Open-Captioned Movies Coming Up in Seattle

This weekend, you can catch an open-captioned movie at Ark Lodge Cinemas. Both Origins and Poor Things will be captioned at this terrific theater in Seattle’s Columbia City neighborhood. Origins would be a great film to see in honor of Black History Month.

At Ark Lodge, they will provide captions upon request. They do ask that you make your request one to three days in advance.

Next HOPE Meeting: February 7, 2024

At our February meeting this Wednesday, we’ll welcome Dr. Meghan Nightingale, who will talk with us about tinnitus, dementia, and hearing loss. Dr. Nightingale is an audiologist at Peninsula Hearing in Poulsbo, Washington.

Facilitated by a caring, compassionate HOPE Crew, these monthly virtual meetings are free, live-captioned, and open to everyone with hearing loss and to their friends and family. You’re welcome to ask questions, and also to simply relax, listen, and spend time with people who understand what it’s like to live with hearing loss.

We hope you can join us at this meeting.

National Hearing Loss News

Webinar: How Can Over-the-Counter Hearing Aids Help You?

In this second HLAA webinar on OTC hearing aids, you can chat with experts from AARP and the National Institutes of Health. Free, captioned, open to everyone. February 20, 2024, 11-12 Pacific.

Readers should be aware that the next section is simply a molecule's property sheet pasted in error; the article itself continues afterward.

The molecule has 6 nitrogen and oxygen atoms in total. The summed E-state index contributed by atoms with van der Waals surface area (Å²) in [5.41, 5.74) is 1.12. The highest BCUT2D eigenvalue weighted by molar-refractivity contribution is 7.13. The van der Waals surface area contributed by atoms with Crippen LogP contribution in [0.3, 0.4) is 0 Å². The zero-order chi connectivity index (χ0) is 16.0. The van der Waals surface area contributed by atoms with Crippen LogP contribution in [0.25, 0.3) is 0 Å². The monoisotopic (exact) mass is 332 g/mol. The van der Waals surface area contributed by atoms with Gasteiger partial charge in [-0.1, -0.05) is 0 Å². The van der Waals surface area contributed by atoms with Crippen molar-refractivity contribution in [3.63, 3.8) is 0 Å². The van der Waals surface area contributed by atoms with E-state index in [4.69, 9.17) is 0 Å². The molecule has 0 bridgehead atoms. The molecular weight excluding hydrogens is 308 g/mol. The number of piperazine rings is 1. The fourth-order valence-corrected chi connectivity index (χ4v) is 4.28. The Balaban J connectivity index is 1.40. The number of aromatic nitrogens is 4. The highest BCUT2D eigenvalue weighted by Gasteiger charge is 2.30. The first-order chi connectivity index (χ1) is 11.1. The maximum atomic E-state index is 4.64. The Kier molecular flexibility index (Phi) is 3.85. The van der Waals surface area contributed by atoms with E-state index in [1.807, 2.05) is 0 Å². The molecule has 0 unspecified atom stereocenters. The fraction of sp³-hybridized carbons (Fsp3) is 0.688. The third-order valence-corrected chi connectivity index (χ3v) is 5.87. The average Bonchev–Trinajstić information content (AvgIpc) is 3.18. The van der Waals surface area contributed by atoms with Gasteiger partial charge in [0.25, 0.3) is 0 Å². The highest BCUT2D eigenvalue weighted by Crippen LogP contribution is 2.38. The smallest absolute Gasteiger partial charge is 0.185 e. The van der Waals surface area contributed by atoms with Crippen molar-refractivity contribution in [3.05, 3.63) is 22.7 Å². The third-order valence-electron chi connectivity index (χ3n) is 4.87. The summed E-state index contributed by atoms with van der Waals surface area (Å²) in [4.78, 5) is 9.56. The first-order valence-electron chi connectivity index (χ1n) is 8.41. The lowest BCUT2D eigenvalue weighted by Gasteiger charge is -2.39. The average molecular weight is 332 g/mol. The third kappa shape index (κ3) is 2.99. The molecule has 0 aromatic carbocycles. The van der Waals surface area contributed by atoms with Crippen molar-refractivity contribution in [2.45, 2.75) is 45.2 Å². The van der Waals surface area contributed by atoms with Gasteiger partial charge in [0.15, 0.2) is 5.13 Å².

Get Tech Help at Work at This HLAA Webinar

Struggling with your hearing loss and work, but you’re not sure what technologies are available to help?

At this HLAA webinar on February 27, 2024, 9–10 am Pacific, learn about accessible technologies that can help you hear better, get more done, and excel at your job. Free, captioned, open to everyone.

New Hearing Help at the Consumer Electronics Show (CES)

Lots of new over-the-counter hearing aids and hearables, transcription apps like BeAware and HealthScribe, noise-cancelling apps, tinnitus therapy devices, e-gaming tech for people with hearing loss, audio glasses, and more: Read about the cool new technologies featured at CES in Las Vegas January 9-12, 2024, in this article from Hearing Tracker.

black/white toned photo of a trade show, bright lights and blurred people moving about.

Hearing Aids Can Help You Live Longer, But You Have to Wear Them Regularly

Need motivation to treat your hearing loss, take those hearing aids out of a drawer, or commit to wearing your hearing aids every day?

In a recent study published in The Lancet, regular use of hearing aids was linked to a 24% lower risk of mortality. Read more in this article from Shots, Health News from NPR.

color photo of a young woman with a brown ponytail. she's wearing a small hearing aid and holidng a pen.

Deaf Native American Marvel Movie Star Breaks Boundaries

Alaqua Cox was born deaf.

But she’s now a Marvel superhero in the series Echo on Disney+ and Hulu. Get inspired by her story in Variety magazine.

Marvel Studios' Echo Disney+ Plus TV Show Season 1 Poster. watercolor blurs and a woman in a leather jacket.